Tuesday, September 27, 2005

Ethics Lesson (updated)

Today the Florida Politics blog points the way toward St. Petersburg Times reporter Joni James' revealing investigative report about the Citizens Property scandal-that-almost-was. The lede and follow:
Two months before two key executives at Citizens Property Insurance Corp. were asked to resign amid a plan to launch their own insurance firm, the pair had plotted a similar business plan with one of Citizens' own board members.

Documents obtained Monday by the St. Petersburg Times show that Edward London, a wealthy Miami businessman who left the board Aug. 1, lent his name in June to a business plan looking to raise nearly $21-million to form Citrus Insurance Group.
Citrus likely would have become one of those depopulation dogs we've mentioned before. The template is:
"Start up an insurance company on paper, collect a large 'depopulation' fee from Citizens, pay themselves handsome salaries and bonuses, and leave just enough left in the company coffers to hire a bankruptcy lawyer when a hurricane hits."
One of the more discouraging things to read is that then-board member London "tried, in his three years on the board, to curtail the bonus program because he considered it too generous." In the end, however, the business ethics lesson London says he learned on the Citizens Property Insurance board was "if you can't beat them, join them."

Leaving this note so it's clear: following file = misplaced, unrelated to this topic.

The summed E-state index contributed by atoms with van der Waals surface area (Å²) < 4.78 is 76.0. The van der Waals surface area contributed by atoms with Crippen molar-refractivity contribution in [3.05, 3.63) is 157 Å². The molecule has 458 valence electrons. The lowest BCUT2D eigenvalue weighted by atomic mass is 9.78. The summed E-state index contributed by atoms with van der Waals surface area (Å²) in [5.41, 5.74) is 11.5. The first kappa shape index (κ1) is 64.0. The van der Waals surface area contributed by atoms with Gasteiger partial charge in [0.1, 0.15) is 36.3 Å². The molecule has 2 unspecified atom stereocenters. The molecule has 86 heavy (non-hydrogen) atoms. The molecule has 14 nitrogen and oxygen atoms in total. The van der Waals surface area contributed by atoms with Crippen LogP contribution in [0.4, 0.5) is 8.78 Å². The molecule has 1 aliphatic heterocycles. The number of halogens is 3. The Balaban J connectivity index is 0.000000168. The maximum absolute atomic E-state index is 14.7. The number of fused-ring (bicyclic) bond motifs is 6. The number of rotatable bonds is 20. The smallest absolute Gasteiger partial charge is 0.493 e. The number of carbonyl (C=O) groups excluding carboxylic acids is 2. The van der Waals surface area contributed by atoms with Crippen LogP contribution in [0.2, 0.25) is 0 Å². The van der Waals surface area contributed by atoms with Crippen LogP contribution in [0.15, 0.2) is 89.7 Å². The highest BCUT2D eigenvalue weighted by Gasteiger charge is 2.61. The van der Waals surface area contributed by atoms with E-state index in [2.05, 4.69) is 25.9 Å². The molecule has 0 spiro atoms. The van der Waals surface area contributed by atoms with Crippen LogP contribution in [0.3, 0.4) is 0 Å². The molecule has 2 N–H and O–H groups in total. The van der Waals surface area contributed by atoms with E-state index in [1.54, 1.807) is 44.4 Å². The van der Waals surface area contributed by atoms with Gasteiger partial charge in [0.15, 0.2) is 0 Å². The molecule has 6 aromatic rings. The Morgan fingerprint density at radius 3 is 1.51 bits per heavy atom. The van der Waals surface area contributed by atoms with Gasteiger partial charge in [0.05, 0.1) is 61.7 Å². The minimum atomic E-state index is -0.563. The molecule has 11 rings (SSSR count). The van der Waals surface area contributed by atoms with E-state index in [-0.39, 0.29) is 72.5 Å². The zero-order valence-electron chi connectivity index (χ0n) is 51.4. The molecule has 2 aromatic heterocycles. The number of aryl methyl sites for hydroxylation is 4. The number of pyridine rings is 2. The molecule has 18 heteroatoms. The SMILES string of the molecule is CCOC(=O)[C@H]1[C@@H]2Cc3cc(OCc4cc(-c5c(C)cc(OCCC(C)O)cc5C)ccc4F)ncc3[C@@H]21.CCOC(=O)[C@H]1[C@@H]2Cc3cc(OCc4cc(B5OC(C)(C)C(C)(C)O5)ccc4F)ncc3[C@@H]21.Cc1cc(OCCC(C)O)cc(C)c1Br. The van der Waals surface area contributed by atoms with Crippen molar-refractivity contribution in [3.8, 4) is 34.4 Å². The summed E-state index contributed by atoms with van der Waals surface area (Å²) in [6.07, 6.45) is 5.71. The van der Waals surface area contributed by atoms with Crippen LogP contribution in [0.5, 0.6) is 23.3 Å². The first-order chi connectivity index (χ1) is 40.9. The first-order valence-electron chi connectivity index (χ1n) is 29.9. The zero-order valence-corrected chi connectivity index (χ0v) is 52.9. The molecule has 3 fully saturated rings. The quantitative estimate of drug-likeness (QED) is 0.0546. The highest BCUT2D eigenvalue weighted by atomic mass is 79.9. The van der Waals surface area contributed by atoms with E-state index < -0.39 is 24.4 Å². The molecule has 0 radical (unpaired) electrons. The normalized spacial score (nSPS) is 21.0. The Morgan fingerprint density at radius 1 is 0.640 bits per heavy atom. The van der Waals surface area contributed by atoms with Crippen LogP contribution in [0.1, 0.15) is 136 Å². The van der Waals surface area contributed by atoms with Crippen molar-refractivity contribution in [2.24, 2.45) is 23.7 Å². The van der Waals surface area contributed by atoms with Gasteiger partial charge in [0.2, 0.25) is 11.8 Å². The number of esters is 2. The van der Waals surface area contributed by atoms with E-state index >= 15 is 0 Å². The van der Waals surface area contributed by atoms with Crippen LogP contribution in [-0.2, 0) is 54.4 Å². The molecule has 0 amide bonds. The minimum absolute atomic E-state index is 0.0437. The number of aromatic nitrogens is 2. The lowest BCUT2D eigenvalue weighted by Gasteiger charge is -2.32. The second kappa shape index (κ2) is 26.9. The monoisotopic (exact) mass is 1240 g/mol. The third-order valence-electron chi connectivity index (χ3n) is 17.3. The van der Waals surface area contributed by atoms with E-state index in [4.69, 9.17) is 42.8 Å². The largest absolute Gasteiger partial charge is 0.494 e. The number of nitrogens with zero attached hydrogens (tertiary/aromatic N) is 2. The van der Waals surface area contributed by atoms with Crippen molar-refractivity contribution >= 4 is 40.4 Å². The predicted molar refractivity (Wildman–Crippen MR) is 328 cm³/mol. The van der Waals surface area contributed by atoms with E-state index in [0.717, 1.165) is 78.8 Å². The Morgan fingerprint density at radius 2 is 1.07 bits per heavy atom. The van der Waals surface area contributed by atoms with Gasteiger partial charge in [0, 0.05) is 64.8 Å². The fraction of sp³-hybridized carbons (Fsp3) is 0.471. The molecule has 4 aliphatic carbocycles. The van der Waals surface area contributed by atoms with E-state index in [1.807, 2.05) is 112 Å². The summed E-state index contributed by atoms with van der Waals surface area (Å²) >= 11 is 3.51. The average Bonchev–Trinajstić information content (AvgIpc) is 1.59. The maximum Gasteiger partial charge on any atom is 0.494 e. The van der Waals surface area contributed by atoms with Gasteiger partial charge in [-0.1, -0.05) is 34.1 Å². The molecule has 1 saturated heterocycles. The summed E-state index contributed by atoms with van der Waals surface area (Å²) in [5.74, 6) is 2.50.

You can read the rest of the Times article here.


The intrepid Paige St. John has been picking through records that show "top executives of Florida's state-run insurer of last resort worked to launch their own company, with a unique proposal to steer business its way." Their 'unique' idea was to "cut in line" ahead of other private insurers, inaugurate a "Keep Out" plan to prevent customers from giving their business back to Citizens Property Insurance, and raking in unusually high compensation, including "projected bonuses of $30 million for assuming 138,000 existing Citizens policies" and "exemption from $7.5 million in ... fees required of other companies that take on Citizens business."

All this is detailed in a "48-page business plan ... written by then-Citizens CFO Jessica Buss, who included slots for herself as president, Citizens controller Corey Neal as CFO, and its new chief operating officer, Paul Hulsebusch, in the same role for Citrus."

St. John adds that "Buss resigned from Citizens in mid-August, after a company official confronted her about conflicts of interest." Incredibly, however, "she remains employed with the insurer as a consultant, working almost full time on financial matters at $75 an hour."

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